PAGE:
So then, with a billion-fold greater resources than what biological life has here on Earth, the artificial life can do amazing things like terraform Mars to make its air warm and breathable, dense enough to stop cosmic radiation and sweetened with the aroma of martian forests and wildflowers. It can build institutes for the humanities in space, fully endowed by the robots so that anybody who wants can spend their lives writing literature or making music or studying. It can build giant particle accelerators for scientists to solve the mysteries that are presently beyond our reach. It can construct cities on distant moons, working with human designers to fill them with architectural wonders and art. It can build generation ships for pioneers and their children to travel to the stars. In short, it will enable us to live at the top of the food chain throughout the solar system as we do here on Earth — and much, much more. It will be the great prerogative of future generations to decide what things they will do with such wealth.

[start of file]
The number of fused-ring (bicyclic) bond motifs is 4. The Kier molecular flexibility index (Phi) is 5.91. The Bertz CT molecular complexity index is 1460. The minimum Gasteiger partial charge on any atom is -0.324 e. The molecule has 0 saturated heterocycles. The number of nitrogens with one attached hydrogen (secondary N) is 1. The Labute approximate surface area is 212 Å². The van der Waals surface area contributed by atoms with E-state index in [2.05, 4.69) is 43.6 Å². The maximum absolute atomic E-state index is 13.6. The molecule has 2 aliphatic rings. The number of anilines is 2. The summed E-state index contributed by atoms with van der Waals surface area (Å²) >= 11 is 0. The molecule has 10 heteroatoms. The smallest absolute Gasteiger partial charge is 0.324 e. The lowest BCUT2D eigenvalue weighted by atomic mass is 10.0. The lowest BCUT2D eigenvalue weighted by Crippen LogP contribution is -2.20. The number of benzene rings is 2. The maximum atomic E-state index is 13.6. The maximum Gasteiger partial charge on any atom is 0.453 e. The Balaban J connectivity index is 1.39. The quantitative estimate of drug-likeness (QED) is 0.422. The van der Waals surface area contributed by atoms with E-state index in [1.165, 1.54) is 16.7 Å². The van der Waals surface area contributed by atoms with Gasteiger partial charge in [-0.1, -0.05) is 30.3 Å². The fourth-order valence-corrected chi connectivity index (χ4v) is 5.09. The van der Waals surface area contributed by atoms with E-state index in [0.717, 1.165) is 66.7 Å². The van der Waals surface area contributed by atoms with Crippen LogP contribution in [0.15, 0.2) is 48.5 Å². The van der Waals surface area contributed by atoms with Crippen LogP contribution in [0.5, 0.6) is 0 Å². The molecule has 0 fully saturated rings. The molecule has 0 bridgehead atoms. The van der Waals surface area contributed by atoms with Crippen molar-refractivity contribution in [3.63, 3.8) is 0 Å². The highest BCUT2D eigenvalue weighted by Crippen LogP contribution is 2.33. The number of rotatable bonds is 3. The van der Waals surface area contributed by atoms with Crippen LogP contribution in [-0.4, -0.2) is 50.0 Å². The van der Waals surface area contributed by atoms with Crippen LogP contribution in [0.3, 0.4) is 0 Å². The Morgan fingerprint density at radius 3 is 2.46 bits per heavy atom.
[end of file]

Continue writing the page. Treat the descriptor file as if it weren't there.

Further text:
In the next post I will talk about the distribution of resources in our solar system, how they exist in a pattern because of the way they formed. This pattern indicates a strategy we need to adopt to really reach the pinnacles of a Type 2 civilization.
Soon, in the coming posts I will shares practical strategies and things we can all do today to make space colonization a reality. If you’re a space enthusiast, or if you think these ideas are in any way interesting, then please share this blog with others!